The thrill of joy that shot through
the man's soul, as be beheld the half
burnt aerial car hanging by a single
rope withiu his reach, can be better
imagined than described. With ner
vous haste he seized the silken cords
and carefully pulled the wrecked mass
up on the summit of the peak. It
was in a terrible condition. The
flames had either consumed or de
stroyed the silken bag, so that it was
beyong repair, and the costly instru
ments, the work of live years, were
melted into a shapeless mass of bras 3
and steel. The sides of the small car
were nothing but pieces of charred
wood, and the ropes were hopelessly
burnt, and rendered useless. But
even in this condition the scientist
felt his courage roused again at the
discovery, and he eagerly overhauled
the old Mollie Some cheese and
cake were found in s, small locker
which had not been entirely destroy
ed, and these were quickly destroyed
by the huugry man, All lsk of wa
ter was also fished out of the debris,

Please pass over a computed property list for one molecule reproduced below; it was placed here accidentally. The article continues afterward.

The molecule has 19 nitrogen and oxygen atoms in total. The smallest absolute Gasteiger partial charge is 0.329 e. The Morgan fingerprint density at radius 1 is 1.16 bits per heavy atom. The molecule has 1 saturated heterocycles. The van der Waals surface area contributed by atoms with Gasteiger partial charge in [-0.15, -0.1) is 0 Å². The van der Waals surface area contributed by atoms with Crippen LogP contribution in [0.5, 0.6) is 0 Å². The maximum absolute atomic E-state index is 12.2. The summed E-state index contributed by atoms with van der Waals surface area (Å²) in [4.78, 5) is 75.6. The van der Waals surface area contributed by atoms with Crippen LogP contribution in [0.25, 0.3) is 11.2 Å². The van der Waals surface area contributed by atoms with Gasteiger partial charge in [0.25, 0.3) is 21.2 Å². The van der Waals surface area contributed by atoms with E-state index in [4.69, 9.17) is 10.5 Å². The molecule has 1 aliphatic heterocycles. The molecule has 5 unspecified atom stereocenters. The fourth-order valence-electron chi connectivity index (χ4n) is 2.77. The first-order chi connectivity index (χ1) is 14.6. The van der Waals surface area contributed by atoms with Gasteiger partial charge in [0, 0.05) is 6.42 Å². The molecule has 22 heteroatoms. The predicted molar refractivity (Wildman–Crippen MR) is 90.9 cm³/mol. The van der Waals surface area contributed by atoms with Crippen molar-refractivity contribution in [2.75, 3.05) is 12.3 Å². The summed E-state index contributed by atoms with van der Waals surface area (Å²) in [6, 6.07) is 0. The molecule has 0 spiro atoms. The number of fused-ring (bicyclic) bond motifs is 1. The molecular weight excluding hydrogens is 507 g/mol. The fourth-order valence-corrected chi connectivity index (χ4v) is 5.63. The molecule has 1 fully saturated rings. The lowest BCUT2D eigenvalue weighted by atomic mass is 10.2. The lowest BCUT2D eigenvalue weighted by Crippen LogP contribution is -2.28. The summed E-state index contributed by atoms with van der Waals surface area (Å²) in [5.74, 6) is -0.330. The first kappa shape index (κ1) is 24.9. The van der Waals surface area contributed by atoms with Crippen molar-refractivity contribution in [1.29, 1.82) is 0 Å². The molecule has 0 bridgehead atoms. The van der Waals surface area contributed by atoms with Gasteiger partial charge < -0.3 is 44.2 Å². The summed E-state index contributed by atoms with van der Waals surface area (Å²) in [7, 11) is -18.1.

which was soon placed to the man's
parched lips, and a long deep draught
taken. The happy man shook the
flask at tLe eagle, and cried out deri
sively. The great bird seemed to
comprehend tbe situation, and replied
to the old man's menace by a long,
loud scream.
Although tUe ropes jjad silk bag of
i the balloon were broken aud badly
I burnt, Mitchell felt certain that he
I could construct a rude ladder out of
■ the pieces, long enough to enable him
'to reach the plateau below. As soon
us he had satisfied his huuger aud
thirst, he becran to rip and tear up the
old balloon in the most economical
manner, and to fasten the pieces to
gether by strong knots. The larger
| ropes were untwisted, and made into
1 single strauds. The bag was cut in
strips, and then twisted together in
i a strong train until he had a rope
| nearly fifty feet in length. This he
threw over the side of the peak, aud
tried to touch the plateau with the
lower end of it, but found that it did
not come within ten feet of it. His
coat was then taken off, and convert
ed into a rag rope in the same way.
This enabled him to come within
jumping distance of the landing.
The upper end of the queer rope
was then secured to a jutting rock
which hung over thejedge of the prec
ipice. His provisions were buckled
closely around his waist, and with a
shudder the scientist threw himself